Can Your Dentist Help Your Sleep?

Dentists working in the area of dental sleep medicine usually have a good working relationship with local sleep physicians who can assist your dentist with investigating and managing sleep disorders if needed.
04/17/2016 01:40pm ET | Updated April 18, 2017
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Close-up of female with open mouth during oral checkup at the dentist's Note to inspector: the image is pre-Sept 1 2009

What's the role for dentists in managing sleep problems?

There are actually a number of links between your teeth and sleep. Bruxism (grinding of the teeth or jaw clenching) commonly occurs during sleep and can cause pain and damage to teeth. In addition, the shape of the jaws and arrangement of teeth, which are often reasons to seek dental or orthodontic treatment, can also predict the risk of sleep apnea and snoring. Dental appliances are effective treatments for both snoring and sleep apnea. Managing bruxism, snoring and sleep apnea using dental treatments are in the realm of dental sleep medicine. So when your dentist asks you about your sleep or whether you snore, there is a reason behind it.

Treating obstructive sleep apnea with oral appliances

Dentists have a significant role to play in the treatment of snoring and obstructive sleep apnea in adults. Particularly in non-obese adults, where a lot of obstruction occurs at the level of the tongue base. As the tongue attaches into the base of the lower jaw (mandible), moving the lower jaw forward can hold the tongue away from the back of the airway creating more space and reducing airway narrowing. This in turn reduces snoring and sleep apnea.

Devices to hold the mandible forward during sleep are called mandibular advancement splints (MAS) and are the most common type of oral appliance used in treating snoring and sleep apnea. Mandibular advancement splints have been shown to reduce snoring and be effective treatments for mild to moderate obstructive sleep apnea. The types of MAS that work best are customised, adjustable splints that are made and fitted by a dentist experienced in the use of these devices. It takes a lot of experience to get these devices working optimally as there is often some troubleshooting involved to minimise the risk of temporomandibular joint pain which can occur if the devices are advanced too quickly.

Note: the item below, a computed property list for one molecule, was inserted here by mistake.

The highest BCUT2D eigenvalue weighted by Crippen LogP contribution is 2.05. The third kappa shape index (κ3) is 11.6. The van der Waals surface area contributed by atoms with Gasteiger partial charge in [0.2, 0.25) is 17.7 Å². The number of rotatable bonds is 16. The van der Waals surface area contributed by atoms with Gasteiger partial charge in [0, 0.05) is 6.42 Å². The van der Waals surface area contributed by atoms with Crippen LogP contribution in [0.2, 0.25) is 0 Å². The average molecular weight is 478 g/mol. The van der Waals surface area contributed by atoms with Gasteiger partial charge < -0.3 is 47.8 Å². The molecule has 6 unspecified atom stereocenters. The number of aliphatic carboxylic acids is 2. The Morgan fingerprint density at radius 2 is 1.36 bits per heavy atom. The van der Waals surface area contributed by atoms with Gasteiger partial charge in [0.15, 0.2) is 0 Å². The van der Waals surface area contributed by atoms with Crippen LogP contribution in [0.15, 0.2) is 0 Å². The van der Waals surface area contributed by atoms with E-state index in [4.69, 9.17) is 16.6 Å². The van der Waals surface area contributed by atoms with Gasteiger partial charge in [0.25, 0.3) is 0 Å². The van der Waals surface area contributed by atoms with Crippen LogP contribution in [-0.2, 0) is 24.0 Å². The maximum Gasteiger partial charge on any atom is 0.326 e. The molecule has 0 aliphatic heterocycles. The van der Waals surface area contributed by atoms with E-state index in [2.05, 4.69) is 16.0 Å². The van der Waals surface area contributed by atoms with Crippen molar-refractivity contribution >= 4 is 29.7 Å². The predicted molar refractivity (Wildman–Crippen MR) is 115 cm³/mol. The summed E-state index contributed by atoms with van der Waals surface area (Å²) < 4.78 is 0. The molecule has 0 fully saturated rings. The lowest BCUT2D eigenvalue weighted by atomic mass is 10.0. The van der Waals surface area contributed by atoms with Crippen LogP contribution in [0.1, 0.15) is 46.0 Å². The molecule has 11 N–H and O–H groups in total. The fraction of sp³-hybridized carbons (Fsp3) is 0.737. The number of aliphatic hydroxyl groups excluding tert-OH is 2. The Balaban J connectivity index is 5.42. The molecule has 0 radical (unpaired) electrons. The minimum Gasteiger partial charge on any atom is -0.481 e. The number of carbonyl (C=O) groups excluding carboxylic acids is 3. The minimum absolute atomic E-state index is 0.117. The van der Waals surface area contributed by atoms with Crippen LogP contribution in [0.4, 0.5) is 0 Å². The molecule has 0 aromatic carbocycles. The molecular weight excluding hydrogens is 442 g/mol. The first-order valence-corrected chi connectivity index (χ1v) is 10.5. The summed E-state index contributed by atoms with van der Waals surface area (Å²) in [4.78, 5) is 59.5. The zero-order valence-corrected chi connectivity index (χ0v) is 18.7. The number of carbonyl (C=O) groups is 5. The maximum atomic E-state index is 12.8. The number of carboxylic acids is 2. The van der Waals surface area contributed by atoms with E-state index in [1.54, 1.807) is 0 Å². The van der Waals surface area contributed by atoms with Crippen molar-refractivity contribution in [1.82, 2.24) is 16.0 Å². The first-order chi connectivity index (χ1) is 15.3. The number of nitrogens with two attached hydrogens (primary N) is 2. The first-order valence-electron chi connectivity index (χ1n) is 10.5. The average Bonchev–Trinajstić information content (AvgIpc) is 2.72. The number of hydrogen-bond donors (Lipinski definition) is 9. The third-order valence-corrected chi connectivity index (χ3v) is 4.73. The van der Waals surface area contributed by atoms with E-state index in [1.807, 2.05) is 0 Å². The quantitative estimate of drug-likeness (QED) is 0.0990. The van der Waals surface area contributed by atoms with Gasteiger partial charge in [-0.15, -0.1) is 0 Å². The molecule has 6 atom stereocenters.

Oral appliances such as mandibular advancement splints used over years may result in minor changes to the alignment of the teeth, so for people using these devices it is important to make sure that they follow up with their dentists on a regular basis, at least once per year, to keep an eye on their teeth and bite.

For more information on the use of oral appliances as treatments for snoring and sleep apnea see this video.

Bruxism (teeth clenching & grinding)

Teeth clenching or grinding during sleep, called bruxism, is very common and has a range of causes. Whilst it can be exacerbated or precipitated by stress and/or anxiety, a number of people have bruxism in the absence of stress or anxiety. Bruxism can also be triggered by other conditions such as sleep apnea, where muscle activation occurs as part of opening up the airway to relieve snoring or airway narrowing. However, it's important to note that treating sleep apnea will not necessarily cure bruxism, which may still need treatment even once sleep apnea is managed.

Bruxism can present with symptoms such as teeth and/or jaw pain and headache. As bruxing can cause damage to the teeth it is important to have this looked at, particularly if your dentist is concerned about wear on the teeth. Some of the strategies used to manage bruxism on your teeth are use of an oral appliance to protect your teeth, sedative medications such as clonazepam, and in severe cases botulinum toxin (Botox) can be used to reduce muscle tension. In milder cases, exercises can also help.

For more information on bruxism and some exercises that can be done to help relax the jaw see this video.

What should I do if I snore or have sleep apnea or bruxism?

If you think that you may have snoring, sleep apnea, bruxism or factors about your teeth that may be part of a sleep problem talk to your dentist. Dentists working in the area of dental sleep medicine usually have a good working relationship with local sleep physicians who can assist your dentist with investigating and managing sleep disorders if needed.

The American Academy of Dental Sleep Medicine maintains a list of dentists with a particular interest in dental sleep medicine that you can search to find a dentist in your local area.

This post originally appeared in a modified form in the online sleep resource, SleepHub. You can follow David Cunnington on Facebook and Twitter.